Thursday, September 24, 2009

How To Turn Web Development Around (Part 2)

I did my best to outline the problem in Part 1. Now I have to stand up and propose some kind of solution. Otherwise, I'm just complaining and contributing nothing of real value.

Our frameworks make certain things easier. They don't provide tools to help us with other things. For some other set of activities, they may actually prohibit. The problem here is a combination. Django makes it easy to query your database and wrap functionality up into re-usable template tags. While I'm thankful for that, I am also realizing that ease of one thing can prohibit another. When one path is made easier it creates the perception of greater difficulty in other paths. I think this is why, when our web frameworks give us all these tools to response to a web request, we completely lack in everything we could do aside from that request.

How can we make it easier to work outside the web request?

We need some idea of what working outside the web request means. We also need to define these in terms that are useful when we do get around to that request handling we've already got.

Going back to the tag cloud example, we look at the resources created when we generate one. Aside the HTML snippet of the tag cloud itself, we build the data used in the cloud, consisting of all the unique tags and their counts. This is the kind of data that makes sense to store in your cache, but this fails the normal cache use case. We don't want to loose these generated resources when caches reset, so we need something less ephemeral. Any decent key-value store would be a good solution here.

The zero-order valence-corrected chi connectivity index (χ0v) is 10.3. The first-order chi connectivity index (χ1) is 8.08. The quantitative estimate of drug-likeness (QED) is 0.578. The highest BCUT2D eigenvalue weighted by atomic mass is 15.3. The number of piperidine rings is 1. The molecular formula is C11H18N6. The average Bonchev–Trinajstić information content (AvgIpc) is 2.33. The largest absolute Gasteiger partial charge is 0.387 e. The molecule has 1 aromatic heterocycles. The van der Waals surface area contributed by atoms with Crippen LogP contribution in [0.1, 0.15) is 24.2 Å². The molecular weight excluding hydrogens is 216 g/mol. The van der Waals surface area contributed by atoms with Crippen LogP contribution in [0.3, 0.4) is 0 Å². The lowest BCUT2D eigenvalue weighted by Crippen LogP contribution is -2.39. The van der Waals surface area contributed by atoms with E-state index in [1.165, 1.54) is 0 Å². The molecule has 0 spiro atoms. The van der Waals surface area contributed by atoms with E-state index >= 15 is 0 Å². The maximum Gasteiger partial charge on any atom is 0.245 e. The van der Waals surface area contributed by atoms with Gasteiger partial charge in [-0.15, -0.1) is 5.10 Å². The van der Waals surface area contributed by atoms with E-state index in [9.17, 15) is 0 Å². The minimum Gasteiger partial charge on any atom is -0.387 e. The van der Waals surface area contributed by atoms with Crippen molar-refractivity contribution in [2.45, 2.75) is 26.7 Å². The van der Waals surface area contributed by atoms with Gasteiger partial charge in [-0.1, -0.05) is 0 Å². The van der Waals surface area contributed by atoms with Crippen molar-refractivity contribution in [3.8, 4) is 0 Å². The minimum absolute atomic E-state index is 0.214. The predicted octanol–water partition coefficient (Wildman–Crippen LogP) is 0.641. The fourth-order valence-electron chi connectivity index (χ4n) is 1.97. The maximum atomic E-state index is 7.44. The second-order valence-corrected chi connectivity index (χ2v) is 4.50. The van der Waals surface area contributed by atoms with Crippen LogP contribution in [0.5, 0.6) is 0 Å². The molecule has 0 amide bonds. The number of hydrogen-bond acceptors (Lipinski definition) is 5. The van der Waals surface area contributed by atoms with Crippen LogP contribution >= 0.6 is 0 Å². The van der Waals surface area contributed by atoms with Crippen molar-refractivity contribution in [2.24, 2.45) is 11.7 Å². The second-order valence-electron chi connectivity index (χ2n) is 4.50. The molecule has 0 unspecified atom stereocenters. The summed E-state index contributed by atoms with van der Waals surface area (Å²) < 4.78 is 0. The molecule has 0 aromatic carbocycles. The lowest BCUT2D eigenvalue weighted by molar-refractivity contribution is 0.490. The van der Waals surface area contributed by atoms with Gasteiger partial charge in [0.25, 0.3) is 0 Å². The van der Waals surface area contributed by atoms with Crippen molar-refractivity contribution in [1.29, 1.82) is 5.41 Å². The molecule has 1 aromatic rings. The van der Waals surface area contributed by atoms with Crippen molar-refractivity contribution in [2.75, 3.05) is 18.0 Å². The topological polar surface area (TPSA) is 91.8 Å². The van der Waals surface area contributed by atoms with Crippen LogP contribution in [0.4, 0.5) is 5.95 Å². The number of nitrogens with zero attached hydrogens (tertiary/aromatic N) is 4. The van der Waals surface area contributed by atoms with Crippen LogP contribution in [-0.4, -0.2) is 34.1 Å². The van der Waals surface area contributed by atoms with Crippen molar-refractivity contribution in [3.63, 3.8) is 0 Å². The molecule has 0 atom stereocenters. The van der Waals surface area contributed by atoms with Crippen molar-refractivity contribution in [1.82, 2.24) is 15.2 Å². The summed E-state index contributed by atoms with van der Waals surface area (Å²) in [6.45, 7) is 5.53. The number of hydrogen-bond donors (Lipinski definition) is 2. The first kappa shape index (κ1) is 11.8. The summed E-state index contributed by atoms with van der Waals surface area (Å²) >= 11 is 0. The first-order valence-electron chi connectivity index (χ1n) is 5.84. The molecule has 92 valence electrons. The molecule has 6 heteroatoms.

Unfortunately basic Django signals are lacking. Another means of triggering the resource generation at the right times, with the right parameters, has to be found. It makes sense to actually use existing signals, which would add to a job queue.

The few remaining parts to give us easy mechanisms for inserting snippets into templates or grabbing generated datasets in views are all very simple. Together, the three layers come together to give us what our frameworks are leaving out today. Resources, to store non-cheap data. Jobs, to generate resources. Finally, Tools to acquire and use those resources. If I were an egotistical man, I might try to coin my own acronym and name this RJT.

I know this is nothing new. Rather than make the situation better, that actually makes it worse. As any project grows and matures, the cut corners need to be filled in. Everything here is eventually built, to different variations and with probably a lot more forethought (or a lot less, depending on the pressure.) The only difference is that large scale applications need to divert more resources to pushing, instead of pulling, whereas smaller scale applications simply should, because the benefits exists in either case. We won't all need to grow at exponential rates, but we should be doing better with whatever resources and whatever work load our application is given, small or large.

1 comment:

fumanchu said...

This is why CherryPy 3.1 built out its Engine to be a generic pub/sub mechanism: you can add arbitrary channels and run job queues etc outside the request process quite easily.

I write here about programming, how to program better, things I think are neat and are related to programming. I might write other things at my personal website.

I am happily employed by the excellent Caktus Group, located in beautiful and friendly Carrboro, NC, where I work with Python, Django, and Javascript.

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